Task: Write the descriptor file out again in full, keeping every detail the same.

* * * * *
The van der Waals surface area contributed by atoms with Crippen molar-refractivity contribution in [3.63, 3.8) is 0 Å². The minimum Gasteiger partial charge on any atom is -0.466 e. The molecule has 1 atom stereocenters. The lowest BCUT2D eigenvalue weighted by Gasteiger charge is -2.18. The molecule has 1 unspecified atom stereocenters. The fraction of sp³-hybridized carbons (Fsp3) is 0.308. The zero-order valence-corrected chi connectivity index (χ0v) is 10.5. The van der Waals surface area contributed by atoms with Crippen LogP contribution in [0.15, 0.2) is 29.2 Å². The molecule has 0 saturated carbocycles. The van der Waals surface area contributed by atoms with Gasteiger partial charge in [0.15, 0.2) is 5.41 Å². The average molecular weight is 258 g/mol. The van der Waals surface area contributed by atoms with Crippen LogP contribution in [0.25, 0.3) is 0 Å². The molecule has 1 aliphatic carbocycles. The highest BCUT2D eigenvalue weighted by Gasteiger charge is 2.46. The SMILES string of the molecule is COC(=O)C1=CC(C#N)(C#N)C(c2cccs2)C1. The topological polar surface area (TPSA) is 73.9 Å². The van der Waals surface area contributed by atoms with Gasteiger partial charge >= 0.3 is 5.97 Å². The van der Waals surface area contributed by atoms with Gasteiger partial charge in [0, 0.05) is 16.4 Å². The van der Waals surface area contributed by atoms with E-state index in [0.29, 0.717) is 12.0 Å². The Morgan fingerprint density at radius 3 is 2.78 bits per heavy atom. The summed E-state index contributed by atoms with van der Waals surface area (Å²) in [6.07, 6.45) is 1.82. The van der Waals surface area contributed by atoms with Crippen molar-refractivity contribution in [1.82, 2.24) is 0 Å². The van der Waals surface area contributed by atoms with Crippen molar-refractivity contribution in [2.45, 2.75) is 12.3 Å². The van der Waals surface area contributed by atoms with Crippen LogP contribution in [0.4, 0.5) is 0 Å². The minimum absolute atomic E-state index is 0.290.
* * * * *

The van der Waals surface area contributed by atoms with Crippen molar-refractivity contribution in [3.63, 3.8) is 0 Å². The minimum Gasteiger partial charge on any atom is -0.466 e. The molecule has 1 atom stereocenters. The lowest BCUT2D eigenvalue weighted by Gasteiger charge is -2.18. The molecule has 1 unspecified atom stereocenters. The fraction of sp³-hybridized carbons (Fsp3) is 0.308. The zero-order valence-corrected chi connectivity index (χ0v) is 10.5. The van der Waals surface area contributed by atoms with Crippen LogP contribution in [0.15, 0.2) is 29.2 Å². The molecule has 0 saturated carbocycles. The van der Waals surface area contributed by atoms with Gasteiger partial charge in [0.15, 0.2) is 5.41 Å². The average molecular weight is 258 g/mol. The van der Waals surface area contributed by atoms with Crippen LogP contribution in [0.25, 0.3) is 0 Å². The molecule has 1 aliphatic carbocycles. The highest BCUT2D eigenvalue weighted by Gasteiger charge is 2.46. The SMILES string of the molecule is COC(=O)C1=CC(C#N)(C#N)C(c2cccs2)C1. The topological polar surface area (TPSA) is 73.9 Å². The van der Waals surface area contributed by atoms with Gasteiger partial charge >= 0.3 is 5.97 Å². The van der Waals surface area contributed by atoms with Gasteiger partial charge in [0, 0.05) is 16.4 Å². The van der Waals surface area contributed by atoms with E-state index in [0.29, 0.717) is 12.0 Å². The Morgan fingerprint density at radius 3 is 2.78 bits per heavy atom. The summed E-state index contributed by atoms with van der Waals surface area (Å²) in [6.07, 6.45) is 1.82. The van der Waals surface area contributed by atoms with Crippen molar-refractivity contribution in [1.82, 2.24) is 0 Å². The van der Waals surface area contributed by atoms with Crippen molar-refractivity contribution in [2.45, 2.75) is 12.3 Å². The van der Waals surface area contributed by atoms with Crippen LogP contribution in [0.4, 0.5) is 0 Å². The minimum absolute atomic E-state index is 0.290.